'E.164 is an ITU-T recommendation that defines the international public telecommunication numbering plan used in the PSTN and some other data networks. It also defines the format of telephone numbers. E.164 numbers can have a maximum of fifteen digits and are usually written with a + prefix. To actually dial such numbers from a normal fixed line phone, the appropriate international call prefix must be used.
The title of the original and revision 1 was "Numbering Plan for the ISDN Era".
This recommendation provides the number structure and functionality for the three categories of numbers used for international public telecommunication:
For each of the categories, it details the components of the numbering structure and the digit analysis required to successfully route the calls. Annex A provides additional information on the structure and function of E.164 numbers. Annex B provides information on network identification, service parameters, calling/connected line identity, dialing procedures, and addressing for Geographic-based ISDN calls. Specific E.164-based applications which differ in usage are defined in separate recommendations.
The number categories are all based on a fifteen-digit numbering space (excluding prefixes; before 1997, only twelve digits were allowed). They are as follows:
Number structure for geographic area 
|Country Code||National Destination Code (optional)||Subscriber Number|
|National (significant) number|
|cc = 1 to 3 digits||maximum = 15 − cc = 12 to 14 digits|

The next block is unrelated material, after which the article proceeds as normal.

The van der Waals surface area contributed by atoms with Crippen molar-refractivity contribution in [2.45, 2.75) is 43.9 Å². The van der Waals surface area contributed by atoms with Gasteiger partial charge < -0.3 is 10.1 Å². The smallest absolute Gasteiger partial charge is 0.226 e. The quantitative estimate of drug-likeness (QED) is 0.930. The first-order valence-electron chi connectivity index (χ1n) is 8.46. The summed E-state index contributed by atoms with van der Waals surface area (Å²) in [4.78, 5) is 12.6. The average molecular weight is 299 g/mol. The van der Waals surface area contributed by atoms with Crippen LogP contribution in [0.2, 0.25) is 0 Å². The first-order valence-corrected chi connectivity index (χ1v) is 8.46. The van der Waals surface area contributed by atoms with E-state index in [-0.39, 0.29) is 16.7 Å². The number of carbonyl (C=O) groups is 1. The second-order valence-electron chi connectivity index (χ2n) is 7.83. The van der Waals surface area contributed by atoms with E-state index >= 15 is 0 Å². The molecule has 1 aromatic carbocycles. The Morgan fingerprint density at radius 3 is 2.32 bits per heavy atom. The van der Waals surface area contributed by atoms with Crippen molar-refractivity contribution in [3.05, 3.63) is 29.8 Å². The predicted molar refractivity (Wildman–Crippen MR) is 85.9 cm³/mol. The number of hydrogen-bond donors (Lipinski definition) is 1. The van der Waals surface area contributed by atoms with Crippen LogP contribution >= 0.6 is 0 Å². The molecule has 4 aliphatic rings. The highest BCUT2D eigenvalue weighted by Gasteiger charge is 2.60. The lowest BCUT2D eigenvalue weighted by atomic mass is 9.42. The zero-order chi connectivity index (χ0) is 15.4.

|International public telecommunication number for geographic areas (maximum 15 digits)|
Number structure for global services 
|Country Code||Global Subscriber Number|
|cc = 3 digits||maximum = 15 − cc = 12 digits|
|International public telecommunication number for global services (maximum 15 digits)|
Number structure for networks 
|Country Code||Identification Code||Subscriber Number|
|cc = 3 digits||x = 1 to 4 digits||maximum = 15 − (cc + x) = 8 to 11 digits|
|International public telecommunication number for networks (maximum 15 digits)|
Number structure for groups of countries 
|Country Code||Group Identification Code||Subscriber Number|
|cc = 3 digits||gic = 1 digit||maximum = 15 − (cc + gic) = 11 digits|
|International public telecommunication number for groups of countries (maximum 15 digits)|
Recommendations contained in E.164 
This recommendation describes the procedures and criteria for the reservation, assignment, and reclamation of E.164 country codes and associated identification code (IC) assignments. The criteria and procedures are provided as a basis for the effective and efficient utilization of the available E.164 numbering resources. Such assignments require a collaborative effort between the ITU-TSB and the appropriate ITU-T study group to endeavor to ensure that the assignments meet the needs of the telecommunication community. The development of these criteria and procedures are in accordance with the principles contained in E.190 and the numbering plan formats detailed in E.164.
This recommendation contains the criteria and procedures for an applicant to be temporarily assigned a three-digit identification code within the shared E.164 country code 991 for the purpose of conducting an international non-commercial trial.
This recommendation describes the principles, criteria, and procedures for the assignment and reclamation of resources within a shared E.164 country code for groups of countries. These shared country codes will coexist with all other E.164-based country codes assigned by the ITU. The resource of the shared country code consists of a country code and a group identification code (CC + GIC) and provides the capability for a group of countries to provide telecommunication services within the group. The TSB is responsible for the assignment of the CC + GIC.
E.163 was the former ITU-T recommendation for describing telephone numbers for the public switched telephone network (PSTN). In the United States, this was formerly referred to as a directory number. E.163 was withdrawn, and some recommendations were incorporated into revision 1 of E.164 in 1997.